Yellen’s words on multilateralism hint of G20 trouble | Mint

Yellen’s words on multilateralism hint of G20 trouble

Yellen confirmed that the US will retain its veto power over the World Bank.
Yellen confirmed that the US will retain its veto power over the World Bank.

Summary

It should be India’s mission to ensure that this group’s agenda doesn’t stay dominated by the G7

India’s sherpa Amitabh Kant led the discussions of G20 negotiators in Hampi last week to produce a draft Leader’s Declaration for the upcoming G20 Leaders’ Summit in September. To be held in Pragati Maidan, the summit will be the grand finale of India’s Presidency. Prime Minister Narendra Modi is expecting to host US President Joe Biden, and, it is being speculated, President Vladimir Putin, which, if it happens, would open up the possibility for the two sides to come face-to-face first time since Russia invaded Ukraine in February 2022. Ceasefire and peace are the ideal outcomes, of course. Putin’s attendance would be no less. In a less-than-ideal world, India would settle for a Leader’s Declaration, something every G20 summit has resulted in. It would be unprecedented in the group’s history if none comes out of the New Delhi Summit.

A challenge in getting everyone to agree is references to Ukraine. Russia and China, after disassociating from the language on Ukraine agreed to in Bali, want to block any reference to it. The G20 grouping, they say, should remain focused on economic and development issues. Kant said in Hampi that Ukraine is not a priority for the outcomes that India is pressing for during its presidency, as the war is not a creation of developing or emerging countries. The official statement on progress over drafting the New Delhi Leaders’ Declaration is silent on Ukraine. But, on Sunday, US Treasury Secretary Janet Yellen told a press conference in Gandhinagar, where Finance Minister Nirmala Sitharaman is hosting a G20 ministerial of her counterparts, that Ukraine will be one of the four focus areas for the week. Yellen pledged support to the Global South, and in the same breath also put a dampener on Sitharaman’s announcement in the February summit in Bangalore about an agenda for an overhaul of multilateral institutions that will in coming years lend billions of dollars to poor countries to help them tackle poverty, climate change and development. Few are satisfied with how the US-controlled World Bank has been going about doing this since it began operations in 1946. More so as the institution is used as an instrument of geopolitics by the US. The World Bank itself has put out several reports saying it needs to improve. This has been an ongoing discussion during past G20 presidencies, and recommendations on how to do this have been called from experts.

On Sunday, Yellen seemed to shoot down the main recommendation submitted under India’s presidency, asking for the World Bank’s shareholders to put in more capital to increase support for poor countries, even before India made it public. Now is not the time for it, and the US would rather have the World Bank reform itself first, she said, taking no one by surprise. Indian negotiators expected this. It’s no secret that rich countries led by the US do not want to put in the money needed to solve crises that they have partly caused. Nor do they want to accept funding from China, fearing that doing so will give Beijing a bigger say in the World Bank, and, therefore, more importance on the world stage.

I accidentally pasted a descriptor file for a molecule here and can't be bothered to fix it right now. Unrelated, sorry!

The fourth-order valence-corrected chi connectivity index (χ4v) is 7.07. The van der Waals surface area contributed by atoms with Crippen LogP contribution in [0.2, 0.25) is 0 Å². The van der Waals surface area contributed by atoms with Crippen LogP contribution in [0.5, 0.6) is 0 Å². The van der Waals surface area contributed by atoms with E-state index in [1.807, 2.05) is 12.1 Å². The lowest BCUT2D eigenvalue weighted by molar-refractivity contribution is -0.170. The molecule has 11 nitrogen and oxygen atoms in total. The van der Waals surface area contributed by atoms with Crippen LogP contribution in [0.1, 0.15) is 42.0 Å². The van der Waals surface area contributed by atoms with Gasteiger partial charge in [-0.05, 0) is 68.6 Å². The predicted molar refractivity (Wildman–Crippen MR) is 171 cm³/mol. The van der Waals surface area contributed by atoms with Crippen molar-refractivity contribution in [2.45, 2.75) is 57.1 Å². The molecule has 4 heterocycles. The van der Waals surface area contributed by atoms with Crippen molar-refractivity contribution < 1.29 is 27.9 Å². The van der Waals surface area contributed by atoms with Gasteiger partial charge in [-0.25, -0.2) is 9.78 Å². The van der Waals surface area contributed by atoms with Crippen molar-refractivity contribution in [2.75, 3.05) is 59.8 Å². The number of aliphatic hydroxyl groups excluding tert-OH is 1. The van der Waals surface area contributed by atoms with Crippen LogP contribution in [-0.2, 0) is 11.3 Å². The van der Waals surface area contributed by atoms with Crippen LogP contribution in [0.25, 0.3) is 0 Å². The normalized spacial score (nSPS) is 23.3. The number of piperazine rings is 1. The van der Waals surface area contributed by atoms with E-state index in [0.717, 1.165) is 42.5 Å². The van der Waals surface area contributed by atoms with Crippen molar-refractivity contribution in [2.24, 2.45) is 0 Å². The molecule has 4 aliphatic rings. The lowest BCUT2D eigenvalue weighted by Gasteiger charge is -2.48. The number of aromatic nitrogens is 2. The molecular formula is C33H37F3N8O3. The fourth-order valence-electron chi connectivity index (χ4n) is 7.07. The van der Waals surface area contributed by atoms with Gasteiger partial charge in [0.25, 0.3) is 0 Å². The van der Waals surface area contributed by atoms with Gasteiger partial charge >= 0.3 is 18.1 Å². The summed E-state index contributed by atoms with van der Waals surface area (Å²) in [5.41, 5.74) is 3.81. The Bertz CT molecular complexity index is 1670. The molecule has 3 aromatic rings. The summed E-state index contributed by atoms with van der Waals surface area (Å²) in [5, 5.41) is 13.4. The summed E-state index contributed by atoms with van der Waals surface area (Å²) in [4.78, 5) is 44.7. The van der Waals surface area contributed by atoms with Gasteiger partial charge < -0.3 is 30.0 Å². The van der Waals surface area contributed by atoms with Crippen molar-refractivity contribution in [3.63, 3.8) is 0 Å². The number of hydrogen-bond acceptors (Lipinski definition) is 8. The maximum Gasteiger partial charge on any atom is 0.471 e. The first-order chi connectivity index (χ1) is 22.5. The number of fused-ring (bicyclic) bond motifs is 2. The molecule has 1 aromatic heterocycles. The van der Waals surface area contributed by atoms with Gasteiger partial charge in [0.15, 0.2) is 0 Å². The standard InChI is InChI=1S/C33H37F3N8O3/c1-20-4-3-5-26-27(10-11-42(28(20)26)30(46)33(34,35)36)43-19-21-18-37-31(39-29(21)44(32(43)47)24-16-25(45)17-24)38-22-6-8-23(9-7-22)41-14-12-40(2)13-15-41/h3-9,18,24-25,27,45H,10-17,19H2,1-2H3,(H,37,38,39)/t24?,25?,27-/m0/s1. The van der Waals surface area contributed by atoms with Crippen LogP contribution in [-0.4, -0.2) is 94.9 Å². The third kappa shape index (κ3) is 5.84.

India must insist on the need for institutions that the non-rich world can have say in, and demand that they get more play—the sort of stuff World Bank types shrug off saying that World Bank’s biggest borrower is not a G7 country but India, which, albeit true, isn’t out of generosity or love for the country. It’s just good business sense, as India has a great record on repaying loans.

But Yellen confirmed that the US will retain its veto power over the World Bank, sidelining rising rival economic challengers like China and India. It will continue to use multilateral institutions like the World Bank and International Monetary Fund to preserve its hegemonic power over global finance, its architecture, and to control how the world will fight the crises of climate, poverty and development. In this scheme of things, poor countries incur more debt so that the burden of meeting climate goals is lower for everybody, including rich countries. The World Bank will be the main mediator of the billions of dollars to be spent and raised, now also from private companies, as the recent words of Ajay Banga, an India-born American who is now the Bank’s president, indicate.

India is also exploring the inclusion of the African Union (AU) as a member of the G20. The AU is not very supportive of the G7 on Ukraine and may find that G20 membership isn’t going to be smoothly available anytime soon. Perhaps negotiators will come up with nice-sounding diplomatic terms that will ensure that the AU will go on getting invited to future summits, as it already does, but with no say in G20 declarations.

What does India want its G20 presidency legacy to be? It’s not clear what India wants from the New Delhi declaration. There are suggestions that the legacy of India’s term must be restored trust in multilateralism. If our negotiators succeed in excluding Ukraine from the New Delhi Leader Declaration, India’s presidency will be remembered as a resounding success. It will signal that the G7 isn’t calling the shots, given how a pushback on Ukraine won the day.

However, the G7 does seem to be driving the agenda, as always. South Korea, the first non-G7 country to hold the G20 presidency, had held preparatory consultations with other member countries and nationally before setting the agenda. India could have done the same to shape an agenda within the G20’s of tangible deliverables for its national development goals.

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